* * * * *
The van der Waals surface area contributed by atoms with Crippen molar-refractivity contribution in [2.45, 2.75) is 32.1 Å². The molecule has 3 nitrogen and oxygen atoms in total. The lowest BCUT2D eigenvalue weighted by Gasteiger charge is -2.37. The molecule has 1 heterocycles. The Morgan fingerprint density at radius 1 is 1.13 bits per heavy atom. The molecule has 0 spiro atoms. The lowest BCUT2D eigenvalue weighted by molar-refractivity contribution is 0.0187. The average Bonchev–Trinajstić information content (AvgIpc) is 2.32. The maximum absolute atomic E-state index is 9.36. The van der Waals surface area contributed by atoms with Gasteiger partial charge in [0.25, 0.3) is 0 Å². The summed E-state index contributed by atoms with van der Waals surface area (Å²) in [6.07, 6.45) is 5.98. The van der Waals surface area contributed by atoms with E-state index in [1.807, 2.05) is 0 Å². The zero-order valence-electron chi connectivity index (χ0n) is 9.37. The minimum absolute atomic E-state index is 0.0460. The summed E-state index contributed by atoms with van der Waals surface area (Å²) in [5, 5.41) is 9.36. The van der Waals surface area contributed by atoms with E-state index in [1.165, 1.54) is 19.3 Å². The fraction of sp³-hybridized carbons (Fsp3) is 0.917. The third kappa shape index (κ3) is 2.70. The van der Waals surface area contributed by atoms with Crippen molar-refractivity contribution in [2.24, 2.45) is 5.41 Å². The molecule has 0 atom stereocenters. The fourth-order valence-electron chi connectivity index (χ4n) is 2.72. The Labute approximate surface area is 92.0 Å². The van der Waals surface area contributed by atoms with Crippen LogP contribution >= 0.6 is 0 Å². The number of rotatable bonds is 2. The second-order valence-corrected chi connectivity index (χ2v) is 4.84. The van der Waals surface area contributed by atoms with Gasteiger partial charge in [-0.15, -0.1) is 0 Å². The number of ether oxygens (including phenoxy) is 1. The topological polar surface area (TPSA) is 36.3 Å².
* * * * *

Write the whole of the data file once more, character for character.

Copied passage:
The van der Waals surface area contributed by atoms with Crippen molar-refractivity contribution in [2.45, 2.75) is 32.1 Å². The molecule has 3 nitrogen and oxygen atoms in total. The lowest BCUT2D eigenvalue weighted by Gasteiger charge is -2.37. The molecule has 1 heterocycles. The Morgan fingerprint density at radius 1 is 1.13 bits per heavy atom. The molecule has 0 spiro atoms. The lowest BCUT2D eigenvalue weighted by molar-refractivity contribution is 0.0187. The average Bonchev–Trinajstić information content (AvgIpc) is 2.32. The maximum absolute atomic E-state index is 9.36. The van der Waals surface area contributed by atoms with Gasteiger partial charge in [0.25, 0.3) is 0 Å². The summed E-state index contributed by atoms with van der Waals surface area (Å²) in [6.07, 6.45) is 5.98. The van der Waals surface area contributed by atoms with E-state index in [1.807, 2.05) is 0 Å². The zero-order valence-electron chi connectivity index (χ0n) is 9.37. The minimum absolute atomic E-state index is 0.0460. The summed E-state index contributed by atoms with van der Waals surface area (Å²) in [5, 5.41) is 9.36. The van der Waals surface area contributed by atoms with E-state index in [1.165, 1.54) is 19.3 Å². The fraction of sp³-hybridized carbons (Fsp3) is 0.917. The third kappa shape index (κ3) is 2.70. The van der Waals surface area contributed by atoms with Crippen molar-refractivity contribution in [2.24, 2.45) is 5.41 Å². The molecule has 0 atom stereocenters. The fourth-order valence-electron chi connectivity index (χ4n) is 2.72. The Labute approximate surface area is 92.0 Å². The van der Waals surface area contributed by atoms with Crippen LogP contribution >= 0.6 is 0 Å². The number of rotatable bonds is 2. The second-order valence-corrected chi connectivity index (χ2v) is 4.84. The van der Waals surface area contributed by atoms with Gasteiger partial charge in [-0.15, -0.1) is 0 Å². The number of ether oxygens (including phenoxy) is 1. The topological polar surface area (TPSA) is 36.3 Å².